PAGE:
The National Urban League Wire
Nearly five decades ago, Daniel Patrick Moynihan’s 1965 report for the U.S. Department of Labor, The Negro Family: The Case for National Action, provoked a firestorm of debate in its probing of the roots of black poverty and the decline of the black nuclear family. As stated in the introduction to that report reads:
In the decade that began with the school desegregation decision of the Supreme Court, and ended with the passage of the Civil Rights Act of 1964, the demand of Negro Americans for full recognition of their civil rights was finally met.…In this new period…[Negro Americans] will now expect that in the near future equal opportunities for them as a group willproduce roughly equal results, as compared with other groups. This is not going to happen. Nor will it happen for generations to come unless a new and special effort is made.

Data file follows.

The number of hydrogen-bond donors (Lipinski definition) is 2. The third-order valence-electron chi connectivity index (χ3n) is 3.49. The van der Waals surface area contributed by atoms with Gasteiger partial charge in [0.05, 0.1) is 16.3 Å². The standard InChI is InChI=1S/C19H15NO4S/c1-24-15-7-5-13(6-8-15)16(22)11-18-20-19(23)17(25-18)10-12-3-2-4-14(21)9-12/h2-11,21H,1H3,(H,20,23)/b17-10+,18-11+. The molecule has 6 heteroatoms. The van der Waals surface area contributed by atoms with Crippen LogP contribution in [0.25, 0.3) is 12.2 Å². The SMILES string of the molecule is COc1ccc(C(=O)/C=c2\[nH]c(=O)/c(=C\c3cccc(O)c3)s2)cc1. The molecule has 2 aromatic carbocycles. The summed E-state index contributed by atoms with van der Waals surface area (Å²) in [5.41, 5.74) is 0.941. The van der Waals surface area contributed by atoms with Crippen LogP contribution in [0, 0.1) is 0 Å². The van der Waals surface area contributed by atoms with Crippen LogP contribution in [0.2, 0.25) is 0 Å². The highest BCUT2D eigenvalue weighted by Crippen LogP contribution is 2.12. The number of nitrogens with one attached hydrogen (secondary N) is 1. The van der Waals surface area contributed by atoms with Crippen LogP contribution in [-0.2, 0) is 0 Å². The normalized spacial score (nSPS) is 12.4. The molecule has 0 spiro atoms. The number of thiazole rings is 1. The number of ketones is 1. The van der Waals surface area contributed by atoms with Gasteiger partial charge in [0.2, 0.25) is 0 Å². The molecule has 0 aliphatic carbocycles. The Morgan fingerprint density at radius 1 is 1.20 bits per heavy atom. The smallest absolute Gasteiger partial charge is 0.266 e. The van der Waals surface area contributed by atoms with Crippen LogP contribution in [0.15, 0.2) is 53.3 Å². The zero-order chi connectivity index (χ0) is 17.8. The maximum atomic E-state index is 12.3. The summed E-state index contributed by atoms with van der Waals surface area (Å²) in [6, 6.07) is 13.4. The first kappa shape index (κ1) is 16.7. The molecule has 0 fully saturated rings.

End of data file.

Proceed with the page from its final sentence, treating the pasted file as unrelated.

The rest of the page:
…Individually, Negro Americans reach the highest peaks of achievement…. Indices of dollars of income, standards of living, and years of education deceive. The gap between the Negro and most other groups in American society is widening.